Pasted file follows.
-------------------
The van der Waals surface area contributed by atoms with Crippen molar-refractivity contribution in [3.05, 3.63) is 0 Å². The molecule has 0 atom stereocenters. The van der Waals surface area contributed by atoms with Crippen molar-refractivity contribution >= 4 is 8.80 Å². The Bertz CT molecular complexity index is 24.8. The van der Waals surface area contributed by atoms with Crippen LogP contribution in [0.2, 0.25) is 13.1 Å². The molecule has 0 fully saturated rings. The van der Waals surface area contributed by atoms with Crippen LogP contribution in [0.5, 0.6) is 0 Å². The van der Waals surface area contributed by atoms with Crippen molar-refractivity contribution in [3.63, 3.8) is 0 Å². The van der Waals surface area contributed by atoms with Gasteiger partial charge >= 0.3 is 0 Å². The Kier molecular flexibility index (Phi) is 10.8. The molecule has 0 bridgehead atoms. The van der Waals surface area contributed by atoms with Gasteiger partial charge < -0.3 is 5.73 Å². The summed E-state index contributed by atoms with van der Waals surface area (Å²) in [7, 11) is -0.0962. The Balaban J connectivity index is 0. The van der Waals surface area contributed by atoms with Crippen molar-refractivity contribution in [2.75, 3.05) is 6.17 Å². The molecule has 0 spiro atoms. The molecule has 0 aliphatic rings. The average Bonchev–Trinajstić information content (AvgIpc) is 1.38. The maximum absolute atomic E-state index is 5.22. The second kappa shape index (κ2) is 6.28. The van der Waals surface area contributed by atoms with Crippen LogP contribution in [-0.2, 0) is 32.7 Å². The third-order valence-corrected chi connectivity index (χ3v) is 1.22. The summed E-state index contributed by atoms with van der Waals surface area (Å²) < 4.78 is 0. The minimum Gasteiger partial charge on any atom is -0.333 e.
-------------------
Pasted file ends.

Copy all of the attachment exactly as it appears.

The van der Waals surface area contributed by atoms with Crippen molar-refractivity contribution in [3.05, 3.63) is 0 Å². The molecule has 0 atom stereocenters. The van der Waals surface area contributed by atoms with Crippen molar-refractivity contribution >= 4 is 8.80 Å². The Bertz CT molecular complexity index is 24.8. The van der Waals surface area contributed by atoms with Crippen LogP contribution in [0.2, 0.25) is 13.1 Å². The molecule has 0 fully saturated rings. The van der Waals surface area contributed by atoms with Crippen LogP contribution in [0.5, 0.6) is 0 Å². The van der Waals surface area contributed by atoms with Crippen molar-refractivity contribution in [3.63, 3.8) is 0 Å². The van der Waals surface area contributed by atoms with Gasteiger partial charge >= 0.3 is 0 Å². The Kier molecular flexibility index (Phi) is 10.8. The molecule has 0 bridgehead atoms. The van der Waals surface area contributed by atoms with Gasteiger partial charge < -0.3 is 5.73 Å². The summed E-state index contributed by atoms with van der Waals surface area (Å²) in [7, 11) is -0.0962. The Balaban J connectivity index is 0. The van der Waals surface area contributed by atoms with Crippen molar-refractivity contribution in [2.75, 3.05) is 6.17 Å². The molecule has 0 spiro atoms. The molecule has 0 aliphatic rings. The average Bonchev–Trinajstić information content (AvgIpc) is 1.38. The maximum absolute atomic E-state index is 5.22. The second kappa shape index (κ2) is 6.28. The van der Waals surface area contributed by atoms with Crippen LogP contribution in [-0.2, 0) is 32.7 Å². The third-order valence-corrected chi connectivity index (χ3v) is 1.22. The summed E-state index contributed by atoms with van der Waals surface area (Å²) < 4.78 is 0. The minimum Gasteiger partial charge on any atom is -0.333 e.